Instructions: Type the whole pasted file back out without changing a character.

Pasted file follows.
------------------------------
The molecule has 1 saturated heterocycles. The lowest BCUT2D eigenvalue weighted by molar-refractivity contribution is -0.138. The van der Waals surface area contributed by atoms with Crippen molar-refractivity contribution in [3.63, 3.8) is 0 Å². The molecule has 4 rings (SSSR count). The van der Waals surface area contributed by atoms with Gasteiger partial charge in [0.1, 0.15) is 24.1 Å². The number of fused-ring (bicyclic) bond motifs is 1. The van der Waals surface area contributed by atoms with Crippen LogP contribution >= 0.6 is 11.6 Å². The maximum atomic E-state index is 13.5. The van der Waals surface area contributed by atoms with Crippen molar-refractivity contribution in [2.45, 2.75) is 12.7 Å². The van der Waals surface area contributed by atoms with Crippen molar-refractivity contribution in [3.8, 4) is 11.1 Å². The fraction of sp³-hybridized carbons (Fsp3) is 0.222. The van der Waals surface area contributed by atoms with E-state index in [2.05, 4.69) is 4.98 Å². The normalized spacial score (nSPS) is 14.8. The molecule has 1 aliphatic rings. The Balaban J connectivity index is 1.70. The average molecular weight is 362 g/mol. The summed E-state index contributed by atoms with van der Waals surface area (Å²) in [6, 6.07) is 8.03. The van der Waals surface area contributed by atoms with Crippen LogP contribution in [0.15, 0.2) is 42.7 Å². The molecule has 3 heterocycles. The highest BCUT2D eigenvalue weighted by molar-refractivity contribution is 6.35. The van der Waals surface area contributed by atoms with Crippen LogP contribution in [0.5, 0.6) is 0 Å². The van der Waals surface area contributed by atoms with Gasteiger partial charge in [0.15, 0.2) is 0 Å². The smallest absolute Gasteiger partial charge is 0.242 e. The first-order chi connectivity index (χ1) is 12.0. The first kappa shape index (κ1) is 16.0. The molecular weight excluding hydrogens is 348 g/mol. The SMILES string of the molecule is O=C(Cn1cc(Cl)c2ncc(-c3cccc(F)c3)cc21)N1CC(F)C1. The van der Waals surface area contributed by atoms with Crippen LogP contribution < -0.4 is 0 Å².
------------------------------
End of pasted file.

The molecule has 1 saturated heterocycles. The lowest BCUT2D eigenvalue weighted by molar-refractivity contribution is -0.138. The van der Waals surface area contributed by atoms with Crippen molar-refractivity contribution in [3.63, 3.8) is 0 Å². The molecule has 4 rings (SSSR count). The van der Waals surface area contributed by atoms with Gasteiger partial charge in [0.1, 0.15) is 24.1 Å². The number of fused-ring (bicyclic) bond motifs is 1. The van der Waals surface area contributed by atoms with Crippen LogP contribution >= 0.6 is 11.6 Å². The maximum atomic E-state index is 13.5. The van der Waals surface area contributed by atoms with Crippen molar-refractivity contribution in [2.45, 2.75) is 12.7 Å². The van der Waals surface area contributed by atoms with Crippen molar-refractivity contribution in [3.8, 4) is 11.1 Å². The fraction of sp³-hybridized carbons (Fsp3) is 0.222. The van der Waals surface area contributed by atoms with E-state index in [2.05, 4.69) is 4.98 Å². The normalized spacial score (nSPS) is 14.8. The molecule has 1 aliphatic rings. The Balaban J connectivity index is 1.70. The average molecular weight is 362 g/mol. The summed E-state index contributed by atoms with van der Waals surface area (Å²) in [6, 6.07) is 8.03. The van der Waals surface area contributed by atoms with Crippen LogP contribution in [0.15, 0.2) is 42.7 Å². The molecule has 3 heterocycles. The highest BCUT2D eigenvalue weighted by molar-refractivity contribution is 6.35. The van der Waals surface area contributed by atoms with Crippen LogP contribution in [0.5, 0.6) is 0 Å². The van der Waals surface area contributed by atoms with Gasteiger partial charge in [0.15, 0.2) is 0 Å². The smallest absolute Gasteiger partial charge is 0.242 e. The first-order chi connectivity index (χ1) is 12.0. The first kappa shape index (κ1) is 16.0. The molecular weight excluding hydrogens is 348 g/mol. The SMILES string of the molecule is O=C(Cn1cc(Cl)c2ncc(-c3cccc(F)c3)cc21)N1CC(F)C1. The van der Waals surface area contributed by atoms with Crippen LogP contribution < -0.4 is 0 Å².